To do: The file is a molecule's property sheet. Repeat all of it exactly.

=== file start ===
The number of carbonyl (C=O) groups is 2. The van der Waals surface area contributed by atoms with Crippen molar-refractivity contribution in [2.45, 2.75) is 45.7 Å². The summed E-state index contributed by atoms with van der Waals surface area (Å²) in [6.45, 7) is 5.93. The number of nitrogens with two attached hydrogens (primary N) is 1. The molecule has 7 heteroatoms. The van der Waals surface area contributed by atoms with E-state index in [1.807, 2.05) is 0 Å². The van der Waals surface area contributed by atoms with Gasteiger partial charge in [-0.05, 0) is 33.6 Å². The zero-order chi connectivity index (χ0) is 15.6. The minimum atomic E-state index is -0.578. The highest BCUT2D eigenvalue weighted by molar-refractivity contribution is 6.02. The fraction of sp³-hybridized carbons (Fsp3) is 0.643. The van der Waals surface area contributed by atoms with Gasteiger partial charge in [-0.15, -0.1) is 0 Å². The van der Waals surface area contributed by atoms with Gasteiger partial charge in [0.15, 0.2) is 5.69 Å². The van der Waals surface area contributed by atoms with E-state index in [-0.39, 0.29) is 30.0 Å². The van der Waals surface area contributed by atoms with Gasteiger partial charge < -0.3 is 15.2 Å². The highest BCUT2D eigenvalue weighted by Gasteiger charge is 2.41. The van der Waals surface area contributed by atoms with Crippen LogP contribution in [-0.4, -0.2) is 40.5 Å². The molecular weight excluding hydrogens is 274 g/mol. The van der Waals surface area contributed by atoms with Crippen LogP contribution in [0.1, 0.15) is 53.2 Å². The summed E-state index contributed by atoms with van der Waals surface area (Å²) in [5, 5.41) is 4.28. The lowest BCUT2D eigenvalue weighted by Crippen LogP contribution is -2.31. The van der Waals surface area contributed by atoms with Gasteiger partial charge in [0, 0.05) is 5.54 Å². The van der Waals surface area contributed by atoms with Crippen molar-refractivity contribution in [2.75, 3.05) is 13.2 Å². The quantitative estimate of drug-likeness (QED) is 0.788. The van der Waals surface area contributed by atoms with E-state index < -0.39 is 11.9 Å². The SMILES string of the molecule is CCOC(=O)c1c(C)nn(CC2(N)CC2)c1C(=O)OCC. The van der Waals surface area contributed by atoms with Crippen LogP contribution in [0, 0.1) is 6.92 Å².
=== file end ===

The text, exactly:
The number of carbonyl (C=O) groups is 2. The van der Waals surface area contributed by atoms with Crippen molar-refractivity contribution in [2.45, 2.75) is 45.7 Å². The summed E-state index contributed by atoms with van der Waals surface area (Å²) in [6.45, 7) is 5.93. The number of nitrogens with two attached hydrogens (primary N) is 1. The molecule has 7 heteroatoms. The van der Waals surface area contributed by atoms with E-state index in [1.807, 2.05) is 0 Å². The van der Waals surface area contributed by atoms with Gasteiger partial charge in [-0.05, 0) is 33.6 Å². The zero-order chi connectivity index (χ0) is 15.6. The minimum atomic E-state index is -0.578. The highest BCUT2D eigenvalue weighted by molar-refractivity contribution is 6.02. The fraction of sp³-hybridized carbons (Fsp3) is 0.643. The van der Waals surface area contributed by atoms with Gasteiger partial charge in [-0.15, -0.1) is 0 Å². The van der Waals surface area contributed by atoms with Gasteiger partial charge in [0.15, 0.2) is 5.69 Å². The van der Waals surface area contributed by atoms with E-state index in [-0.39, 0.29) is 30.0 Å². The van der Waals surface area contributed by atoms with Gasteiger partial charge < -0.3 is 15.2 Å². The highest BCUT2D eigenvalue weighted by Gasteiger charge is 2.41. The van der Waals surface area contributed by atoms with Crippen LogP contribution in [-0.4, -0.2) is 40.5 Å². The molecular weight excluding hydrogens is 274 g/mol. The van der Waals surface area contributed by atoms with Crippen LogP contribution in [0.1, 0.15) is 53.2 Å². The summed E-state index contributed by atoms with van der Waals surface area (Å²) in [5, 5.41) is 4.28. The lowest BCUT2D eigenvalue weighted by Crippen LogP contribution is -2.31. The van der Waals surface area contributed by atoms with Gasteiger partial charge in [0, 0.05) is 5.54 Å². The van der Waals surface area contributed by atoms with Crippen molar-refractivity contribution in [2.75, 3.05) is 13.2 Å². The quantitative estimate of drug-likeness (QED) is 0.788. The van der Waals surface area contributed by atoms with E-state index < -0.39 is 11.9 Å². The SMILES string of the molecule is CCOC(=O)c1c(C)nn(CC2(N)CC2)c1C(=O)OCC. The van der Waals surface area contributed by atoms with Crippen LogP contribution in [0, 0.1) is 6.92 Å².